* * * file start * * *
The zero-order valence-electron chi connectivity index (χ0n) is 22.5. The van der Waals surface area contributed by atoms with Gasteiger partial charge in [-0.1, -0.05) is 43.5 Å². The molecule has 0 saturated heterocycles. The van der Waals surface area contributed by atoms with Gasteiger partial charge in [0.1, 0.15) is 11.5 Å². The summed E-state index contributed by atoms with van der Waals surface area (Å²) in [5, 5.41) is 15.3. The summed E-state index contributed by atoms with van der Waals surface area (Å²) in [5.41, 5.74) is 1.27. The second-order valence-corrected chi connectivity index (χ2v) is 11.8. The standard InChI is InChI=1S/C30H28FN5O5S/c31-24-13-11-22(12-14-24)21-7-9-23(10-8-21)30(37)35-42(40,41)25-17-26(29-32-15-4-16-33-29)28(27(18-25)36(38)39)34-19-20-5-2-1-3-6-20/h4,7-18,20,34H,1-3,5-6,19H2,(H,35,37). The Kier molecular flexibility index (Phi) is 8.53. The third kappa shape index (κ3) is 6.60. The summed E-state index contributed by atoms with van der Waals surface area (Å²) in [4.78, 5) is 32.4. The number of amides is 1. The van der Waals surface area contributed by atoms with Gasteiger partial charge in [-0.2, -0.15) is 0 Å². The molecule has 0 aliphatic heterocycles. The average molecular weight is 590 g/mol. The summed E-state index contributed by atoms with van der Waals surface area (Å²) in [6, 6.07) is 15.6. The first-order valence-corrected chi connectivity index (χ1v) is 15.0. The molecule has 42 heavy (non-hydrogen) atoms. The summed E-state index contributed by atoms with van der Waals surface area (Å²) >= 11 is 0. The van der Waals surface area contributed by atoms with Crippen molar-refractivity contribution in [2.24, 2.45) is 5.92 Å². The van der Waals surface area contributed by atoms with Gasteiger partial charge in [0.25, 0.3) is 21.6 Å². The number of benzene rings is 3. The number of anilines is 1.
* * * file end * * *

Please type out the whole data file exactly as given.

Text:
The zero-order valence-electron chi connectivity index (χ0n) is 22.5. The van der Waals surface area contributed by atoms with Gasteiger partial charge in [-0.1, -0.05) is 43.5 Å². The molecule has 0 saturated heterocycles. The van der Waals surface area contributed by atoms with Gasteiger partial charge in [0.1, 0.15) is 11.5 Å². The summed E-state index contributed by atoms with van der Waals surface area (Å²) in [5, 5.41) is 15.3. The summed E-state index contributed by atoms with van der Waals surface area (Å²) in [5.41, 5.74) is 1.27. The second-order valence-corrected chi connectivity index (χ2v) is 11.8. The standard InChI is InChI=1S/C30H28FN5O5S/c31-24-13-11-22(12-14-24)21-7-9-23(10-8-21)30(37)35-42(40,41)25-17-26(29-32-15-4-16-33-29)28(27(18-25)36(38)39)34-19-20-5-2-1-3-6-20/h4,7-18,20,34H,1-3,5-6,19H2,(H,35,37). The Kier molecular flexibility index (Phi) is 8.53. The third kappa shape index (κ3) is 6.60. The summed E-state index contributed by atoms with van der Waals surface area (Å²) in [4.78, 5) is 32.4. The number of amides is 1. The van der Waals surface area contributed by atoms with Gasteiger partial charge in [-0.2, -0.15) is 0 Å². The molecule has 0 aliphatic heterocycles. The average molecular weight is 590 g/mol. The summed E-state index contributed by atoms with van der Waals surface area (Å²) in [6, 6.07) is 15.6. The first-order valence-corrected chi connectivity index (χ1v) is 15.0. The molecule has 42 heavy (non-hydrogen) atoms. The summed E-state index contributed by atoms with van der Waals surface area (Å²) >= 11 is 0. The van der Waals surface area contributed by atoms with Crippen molar-refractivity contribution in [2.24, 2.45) is 5.92 Å². The van der Waals surface area contributed by atoms with Gasteiger partial charge in [0.25, 0.3) is 21.6 Å². The number of benzene rings is 3. The number of anilines is 1.